Smith said he wasn’t allowed to talk about the creative aspects of the production – including how the hologram was able to seemingly perform the set in synch with Snoop and whether all the vocals were ‘Pac’s – but he did say that his company has the ability to recreate long-dead figures and visually recreate them in the studio. “You can take their likenesses and voice and … take people that haven’t done concerts before or perform music they haven’t sung and digitally recreate it,” he said.
So there we are, folks. We can take dead people and have them say and do things they never said and did. We’re … let’s say five years away from actors licensing the digital representation of their bodies and voices and appearing in movies without ever setting foot on a set. That’s awesome … and kinda scary.
* WTF is Coachella, you ask? I don’t have a goddamn clue, and I’m way to lazy to Google it.
April 13th, 2012 by Thomas
BOOM. I’m surprised they beat Amazon to market with one of these. It’s available for preorder now.
April 11th, 2012 by Thomas
Chrome OS, the webapp-only operating system from Google, has been updated with a new window manager, making it a lot more like Windows or Mac OS and less like a glorified web browser.
There’s nothing particularly special about this – a window manager is kind of a window manager at this point – but the fact that they’re moving toward a more traditional application switching model is interesting. Still, until Scrivener runs on it, it’s kind of useless to me.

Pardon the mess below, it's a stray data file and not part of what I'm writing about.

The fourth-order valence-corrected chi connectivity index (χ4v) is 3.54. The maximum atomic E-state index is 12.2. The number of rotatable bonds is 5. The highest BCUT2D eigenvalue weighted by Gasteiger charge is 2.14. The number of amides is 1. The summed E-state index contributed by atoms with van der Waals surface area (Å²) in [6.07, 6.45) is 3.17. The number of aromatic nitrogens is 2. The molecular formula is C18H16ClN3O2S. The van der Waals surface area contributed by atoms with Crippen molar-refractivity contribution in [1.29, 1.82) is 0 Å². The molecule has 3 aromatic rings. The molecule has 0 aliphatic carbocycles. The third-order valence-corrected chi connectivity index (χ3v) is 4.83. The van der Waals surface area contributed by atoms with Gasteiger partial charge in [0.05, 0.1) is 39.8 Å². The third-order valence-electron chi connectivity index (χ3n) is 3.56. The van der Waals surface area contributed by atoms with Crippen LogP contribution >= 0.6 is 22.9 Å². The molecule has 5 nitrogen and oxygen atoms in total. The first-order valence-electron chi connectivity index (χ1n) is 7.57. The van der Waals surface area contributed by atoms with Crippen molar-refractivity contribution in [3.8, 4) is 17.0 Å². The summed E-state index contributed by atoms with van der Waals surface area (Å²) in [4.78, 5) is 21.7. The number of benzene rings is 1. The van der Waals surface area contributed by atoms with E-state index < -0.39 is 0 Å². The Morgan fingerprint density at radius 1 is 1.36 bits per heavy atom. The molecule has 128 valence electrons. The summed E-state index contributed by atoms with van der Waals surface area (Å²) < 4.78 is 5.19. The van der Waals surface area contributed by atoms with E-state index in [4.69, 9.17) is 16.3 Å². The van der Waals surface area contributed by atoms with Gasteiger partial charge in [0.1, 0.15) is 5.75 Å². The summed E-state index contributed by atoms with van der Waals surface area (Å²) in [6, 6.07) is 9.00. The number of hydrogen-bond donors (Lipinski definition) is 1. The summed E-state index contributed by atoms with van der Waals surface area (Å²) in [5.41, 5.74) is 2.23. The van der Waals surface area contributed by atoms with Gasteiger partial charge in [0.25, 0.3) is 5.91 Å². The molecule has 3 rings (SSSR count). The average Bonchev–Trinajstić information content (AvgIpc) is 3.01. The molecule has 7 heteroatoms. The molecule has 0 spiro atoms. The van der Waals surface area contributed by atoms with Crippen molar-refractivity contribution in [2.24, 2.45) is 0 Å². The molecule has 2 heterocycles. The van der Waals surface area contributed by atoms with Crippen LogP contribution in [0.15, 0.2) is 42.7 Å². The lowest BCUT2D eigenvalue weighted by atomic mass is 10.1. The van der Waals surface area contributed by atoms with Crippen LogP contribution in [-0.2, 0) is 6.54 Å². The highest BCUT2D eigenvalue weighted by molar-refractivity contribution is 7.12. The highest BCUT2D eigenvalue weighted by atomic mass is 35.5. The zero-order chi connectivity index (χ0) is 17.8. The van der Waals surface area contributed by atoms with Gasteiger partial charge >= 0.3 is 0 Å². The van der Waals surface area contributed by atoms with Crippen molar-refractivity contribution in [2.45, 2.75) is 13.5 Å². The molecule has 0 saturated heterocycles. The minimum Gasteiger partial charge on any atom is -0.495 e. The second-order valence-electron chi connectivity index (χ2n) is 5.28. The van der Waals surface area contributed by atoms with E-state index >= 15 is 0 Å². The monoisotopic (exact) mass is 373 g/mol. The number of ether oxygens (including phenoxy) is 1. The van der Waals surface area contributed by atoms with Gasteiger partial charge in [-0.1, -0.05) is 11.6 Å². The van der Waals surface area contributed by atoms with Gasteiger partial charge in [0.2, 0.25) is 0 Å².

April 9th, 2012 by Thomas
Back-lit LCS, like your computer or cell phone, can be hard to read. eInk, on the other hand – the stuff used in the Kindle and Nook Simple Touch – are a lot easier on the eyes, and can be used outdoors.
But they can’t be used at night, which makes a built-in front light, a light built into the bevel around the screen that shines onto the eInk, and not out from it, an obvious addition.
Amazon agrees, and is experimenting with a front-lit Kindle.
Of course, they’ve patented the technology. You know what? I’m not even mad at Amazon about this. I’m mad at the US Patent office, who keeps giving out this ass-headed patents.
April 3rd, 2012 by Thomas
This looks enough like the classic Zeldas that it tripped my happy switch, and the shot where the guy is controlling the same instance of the game on his computer and phone at the same time is amazing. I might actually grab the source code to this just to see how they pulled some of this stuff off.
March 29th, 2012 by Thomas
We really are living in the future. When I grew up, there were three things I desperately wanted: a Start Trek communicator, a phaser, and a tricorder. Cell phones outpaces the communicator a few years ago, and we’re still waiting on the phasers. But Dr. Peter Jansen of McMaster University has brought the tricorder to life.
His Tricorder project – which looks amazingly like the television prop – combines atmospheric, electromagnetic, and spatial sensors into a single handheld package. And, for the hardware geeks in the audience, the plans and code are available under open source licenses.